Think Lowes or Home Depot.

Those big box stores exist because it is cheaper for them
to deal in huge quantities, and the poor little
neighborhood hardware store simply can’t make it.
Mega-churches are the Home-depoting
of American Christianity.
They build huge, relatively inexpensive buildings
where the demographics show the market is –
the same demographics that Lowes and Home Depot use
to locate their stores.

When they out grow their building
or the demographics change, they move.
The mega-churches, mostly evangelical but not all,
were ahead of the curve.

What they realized
was that the way we in The Episcopal Church do worship,
has very little appeal to most of the population.
So they invented worship
that looks and sounds like the culture.

They use pop music, and even some rock or country,
as the prototype for their love songs to Jesus.
They do not ask people to sing much,
because public singing is not practiced much anymore,
except in old-style churches.
Instead, they have some easy to sing refrains
repeated in a way that mimics
what might happen in a rock concert.

They preach like motivational speakers
instead of bible-thumpers.
Some dress in blue jeans and a white shirt
while others sport elegant suits.
But they are casual, folksy teachers
that are selling their product
with the same language and cadence
as an infomercial.

Anyone who walks in into such a church
will immediately feel the safety of the familiar.
Instead of a narrow musky, dark entryway,
mega-churches are like a movie-theater
with glass doors opening into a food court,
complete with coffee dispensers –
some even have a Tim Horton’s or Dunk’n Donuts.
The worship space is an auditorium with comfortable seating,
adjustable lighting,
and sophisticated sound.
But even though they were ahead of the curve 20 years ago,
they are running from the gap now too –
just like Trinity Church Geneva,
and all the other congregations, almost everywhere.

Mega-churches, like Home Depot,
have depended upon numbers –
just as all mass marketing does.
You send out a mailing to 100,000 people
and hope for a half-a percent response:
that’s five hundred people.
But mass marketing also depends upon
constant additions because
there is also a huge drop off.
Those big old mega-churches have big back doors too,
and just as lots of people come in the front doors
an awful lot of people are exiting at the same time.

Lowes and Home Depot are now competing with Wal-Mart,
and all three of them with Amazon.
Big box stores have begun to struggle
as more and more of the market goes to the internet.
Same with big churches,
because more and more people
are going offline
when it comes to organized religion.

Big church, little church, or in between medium church:
all are running from the gaps
and very few are stalking them.

Trinity Church Geneva, you and me,
have an opportunity to stalk the gap
instead of timidly scurrying away as fast as we can.
We have been driven to the gap
because we have run out of rich people
to pay for a building rich people built.
But we have not only run out of rich people, people period.
Just like most other congregations all over the country,
we are staring into the gap between past and future,
between fear and hope.

We can go on playing music on the deck
while the Titanic sinks, or we can stalk the gap.

If we can get through the hoops
and avoid the mines
some of our neighbors have set for us,
the building will no longer be on our backs alone.
Instead of some rich families paying the way,
we found someone who will commercialize the property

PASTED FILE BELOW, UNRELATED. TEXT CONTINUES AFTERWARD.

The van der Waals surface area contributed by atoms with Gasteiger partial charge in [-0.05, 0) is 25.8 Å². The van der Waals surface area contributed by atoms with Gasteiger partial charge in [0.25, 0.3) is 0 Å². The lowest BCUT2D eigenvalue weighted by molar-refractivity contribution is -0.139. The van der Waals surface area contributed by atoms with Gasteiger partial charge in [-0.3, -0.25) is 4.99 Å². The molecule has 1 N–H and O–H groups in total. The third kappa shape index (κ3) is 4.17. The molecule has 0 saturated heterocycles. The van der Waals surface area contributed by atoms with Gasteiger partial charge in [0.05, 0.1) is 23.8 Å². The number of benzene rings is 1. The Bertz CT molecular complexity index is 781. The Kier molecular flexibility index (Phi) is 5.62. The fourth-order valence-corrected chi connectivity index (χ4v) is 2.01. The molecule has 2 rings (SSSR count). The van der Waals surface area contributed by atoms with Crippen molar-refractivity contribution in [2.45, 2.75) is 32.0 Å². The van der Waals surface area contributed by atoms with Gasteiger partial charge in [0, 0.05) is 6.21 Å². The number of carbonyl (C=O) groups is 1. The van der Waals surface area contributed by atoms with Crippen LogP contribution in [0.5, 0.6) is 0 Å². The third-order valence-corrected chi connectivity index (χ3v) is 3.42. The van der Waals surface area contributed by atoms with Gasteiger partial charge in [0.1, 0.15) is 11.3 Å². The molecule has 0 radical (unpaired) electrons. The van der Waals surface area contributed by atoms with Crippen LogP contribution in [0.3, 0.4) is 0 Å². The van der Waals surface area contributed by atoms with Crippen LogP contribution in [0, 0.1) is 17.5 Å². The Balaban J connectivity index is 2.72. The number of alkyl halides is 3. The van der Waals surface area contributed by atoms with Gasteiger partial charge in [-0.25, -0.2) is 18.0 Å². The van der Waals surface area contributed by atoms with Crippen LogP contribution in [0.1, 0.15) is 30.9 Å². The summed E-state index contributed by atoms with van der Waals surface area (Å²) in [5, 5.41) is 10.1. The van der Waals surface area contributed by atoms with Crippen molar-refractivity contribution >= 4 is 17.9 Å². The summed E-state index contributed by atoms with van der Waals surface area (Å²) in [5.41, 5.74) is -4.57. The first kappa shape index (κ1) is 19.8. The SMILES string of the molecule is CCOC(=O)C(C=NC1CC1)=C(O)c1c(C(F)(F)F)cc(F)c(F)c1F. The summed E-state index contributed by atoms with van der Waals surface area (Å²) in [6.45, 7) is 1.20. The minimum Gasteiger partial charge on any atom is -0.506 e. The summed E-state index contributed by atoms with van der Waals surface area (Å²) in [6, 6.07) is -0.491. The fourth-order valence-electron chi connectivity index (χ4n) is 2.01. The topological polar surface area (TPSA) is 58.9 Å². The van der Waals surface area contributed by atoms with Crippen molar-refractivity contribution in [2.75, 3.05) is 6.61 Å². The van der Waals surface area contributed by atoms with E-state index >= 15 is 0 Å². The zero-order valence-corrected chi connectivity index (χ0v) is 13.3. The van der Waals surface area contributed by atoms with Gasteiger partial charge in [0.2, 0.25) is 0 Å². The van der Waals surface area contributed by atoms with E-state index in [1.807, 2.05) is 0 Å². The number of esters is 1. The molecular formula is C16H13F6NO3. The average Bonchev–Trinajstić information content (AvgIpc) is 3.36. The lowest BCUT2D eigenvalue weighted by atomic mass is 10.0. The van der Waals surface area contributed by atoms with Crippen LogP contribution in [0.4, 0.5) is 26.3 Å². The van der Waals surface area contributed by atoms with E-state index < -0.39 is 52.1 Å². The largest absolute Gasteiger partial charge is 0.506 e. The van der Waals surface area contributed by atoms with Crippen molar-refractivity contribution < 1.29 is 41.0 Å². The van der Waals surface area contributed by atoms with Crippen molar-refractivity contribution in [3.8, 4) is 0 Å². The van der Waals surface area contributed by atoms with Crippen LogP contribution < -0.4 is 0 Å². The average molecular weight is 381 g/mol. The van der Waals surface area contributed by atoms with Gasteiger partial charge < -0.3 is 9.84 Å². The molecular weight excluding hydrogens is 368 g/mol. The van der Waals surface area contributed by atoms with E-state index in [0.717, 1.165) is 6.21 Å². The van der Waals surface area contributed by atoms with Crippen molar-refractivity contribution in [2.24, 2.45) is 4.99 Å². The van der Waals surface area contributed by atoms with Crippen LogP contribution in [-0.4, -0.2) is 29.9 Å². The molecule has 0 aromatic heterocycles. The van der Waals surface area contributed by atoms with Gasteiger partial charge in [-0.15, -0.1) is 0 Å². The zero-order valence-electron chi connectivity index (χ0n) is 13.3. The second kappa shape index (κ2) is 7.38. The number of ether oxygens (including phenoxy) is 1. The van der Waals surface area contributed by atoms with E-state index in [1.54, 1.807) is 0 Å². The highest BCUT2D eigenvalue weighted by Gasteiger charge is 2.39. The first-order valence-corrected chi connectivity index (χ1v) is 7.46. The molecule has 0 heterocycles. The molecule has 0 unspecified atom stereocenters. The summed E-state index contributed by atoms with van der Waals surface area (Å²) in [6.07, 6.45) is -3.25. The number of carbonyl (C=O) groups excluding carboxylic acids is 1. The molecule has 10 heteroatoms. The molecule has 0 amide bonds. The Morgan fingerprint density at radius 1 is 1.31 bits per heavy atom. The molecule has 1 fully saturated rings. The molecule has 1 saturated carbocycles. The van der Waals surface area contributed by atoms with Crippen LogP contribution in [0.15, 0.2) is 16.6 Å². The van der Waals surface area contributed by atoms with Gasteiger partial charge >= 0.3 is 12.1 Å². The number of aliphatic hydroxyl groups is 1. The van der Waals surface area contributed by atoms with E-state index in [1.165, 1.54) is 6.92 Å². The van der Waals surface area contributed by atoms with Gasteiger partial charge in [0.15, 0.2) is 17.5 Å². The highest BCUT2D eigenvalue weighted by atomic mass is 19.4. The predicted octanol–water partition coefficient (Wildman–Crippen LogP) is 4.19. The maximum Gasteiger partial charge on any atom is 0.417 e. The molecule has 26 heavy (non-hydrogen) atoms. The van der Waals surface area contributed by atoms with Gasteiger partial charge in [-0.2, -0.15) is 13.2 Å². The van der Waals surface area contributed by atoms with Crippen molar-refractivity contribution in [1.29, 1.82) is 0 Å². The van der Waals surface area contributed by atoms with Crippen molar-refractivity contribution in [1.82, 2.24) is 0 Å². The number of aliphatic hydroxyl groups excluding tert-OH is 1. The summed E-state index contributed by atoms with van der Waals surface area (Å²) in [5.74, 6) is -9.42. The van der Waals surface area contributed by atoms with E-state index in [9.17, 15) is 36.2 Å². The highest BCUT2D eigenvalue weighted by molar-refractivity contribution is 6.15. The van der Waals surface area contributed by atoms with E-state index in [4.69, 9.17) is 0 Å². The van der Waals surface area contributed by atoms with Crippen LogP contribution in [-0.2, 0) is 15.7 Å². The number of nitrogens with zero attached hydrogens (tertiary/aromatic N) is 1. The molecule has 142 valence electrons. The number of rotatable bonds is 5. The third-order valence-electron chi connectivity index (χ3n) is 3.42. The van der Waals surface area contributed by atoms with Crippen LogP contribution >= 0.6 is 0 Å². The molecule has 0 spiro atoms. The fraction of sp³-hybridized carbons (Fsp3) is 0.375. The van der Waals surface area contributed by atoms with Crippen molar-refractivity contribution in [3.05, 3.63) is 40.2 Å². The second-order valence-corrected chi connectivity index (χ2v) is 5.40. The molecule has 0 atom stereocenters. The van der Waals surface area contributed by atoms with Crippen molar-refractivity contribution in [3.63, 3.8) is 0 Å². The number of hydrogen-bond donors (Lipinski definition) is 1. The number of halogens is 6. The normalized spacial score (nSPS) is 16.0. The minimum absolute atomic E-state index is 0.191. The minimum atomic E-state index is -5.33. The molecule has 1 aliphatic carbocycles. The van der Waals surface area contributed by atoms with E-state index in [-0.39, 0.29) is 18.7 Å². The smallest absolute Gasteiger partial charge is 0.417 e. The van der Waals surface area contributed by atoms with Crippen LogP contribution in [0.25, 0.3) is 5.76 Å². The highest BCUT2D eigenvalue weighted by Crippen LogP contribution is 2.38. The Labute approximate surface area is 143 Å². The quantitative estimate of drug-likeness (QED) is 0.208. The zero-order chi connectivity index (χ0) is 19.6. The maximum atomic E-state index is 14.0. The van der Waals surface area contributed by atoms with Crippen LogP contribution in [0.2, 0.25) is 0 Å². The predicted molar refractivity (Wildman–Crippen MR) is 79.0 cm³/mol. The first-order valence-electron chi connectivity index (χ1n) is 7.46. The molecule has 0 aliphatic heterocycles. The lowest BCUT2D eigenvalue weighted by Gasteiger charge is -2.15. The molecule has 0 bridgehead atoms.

and make the building pay for itself.

That is the plan,
and it looks as if that plan is going to happen
in spite of the trials and tribulations of the past months.
So now we will decide whether to stalk the gap
between what was and what is to be,
or just go on as we have
until there is no one left to go on.

If you thought figuring out
how to fund the preservation of the building
was the only problem we faced,
you were very wrong.

St. Peter’s, Geneva Presbyterian, the Methodist Church,
and Mt. Olive, along with Trinity,
are all games of attrition.
Doing the same things over and over and over again
is to simply gnaw away what is left.

I would rather stalk the gap
between what used to be church
and what will to be church.

If I knew what would carry forward
the wisdom of the gospel
and the love of community,
in a way that is compelling to the 60% of Geneva
that now shows little or no interest in organized religion,
it wouldn’t be a gap.
If I knew, I could point to it and say, “Let’s go there!”

What I can see
is that the way The Episcopal Church, and many others,
have been doing church –
mostly on a 19th century model –
is not the future.

What that inspires in me, is curiosity.
I want to know what will have legs in the future.
I feel driven to explore and experiment,
through trial and error,
what will and won’t work.

But I can’t do that alone,
and I can’t do that if you are not also willing.
You see, I have chosen to be your priest,
and that means (to me anyway),
that we get in the life boat together and
row our way to safety,
or we pull up the deck chairs
and huddle together against the wind
as the ship goes down.

Even so, I won’t go easily into the night.
I will agitate for the life boat,
and I will advocate for life so long as there is a hope of breath.

So here it is as plainly as I can say it.

We are the beloved of God – not the only ones, but beloved no less.
We have been entrusted with an ancient wisdom
as well as the experience of God’s gracious presence.
This is our gift to share.
It is not a gift to consume
and gluttonously enjoy for ourselves.
It is a gift to share,
and when it is not shared,
it dissipates and disappears from our midst.

We are the beloved of God, that is our gift.
My generation and those behind it
are not well-acquainted with this gift.
It is upon us to learn the language
that will convey what we know,
and embody what we have.

We must stop asking them to come to where we are
and do what we do, and instead,
go to where they are
and share the gift we have been given
in the language that they will find compelling.
That is the gap:
A place between where we stand now
and the future we can only vaguely imagine.
We have no idea what is in between.

I invite you to come with me,
and charge that gap.
Let’s not run from it,
or stare into it with fear,
let’s stalk it and then charge it.
Let’s not “make hay when we should be making whoopee;
or raise tomatoes when we should be raising Cain or Lazarus.”

Let us pray.

Gracious God, you are a lover of souls:
embolden and empower us,
the remnant of Trinity Church,
to charge the gap before us.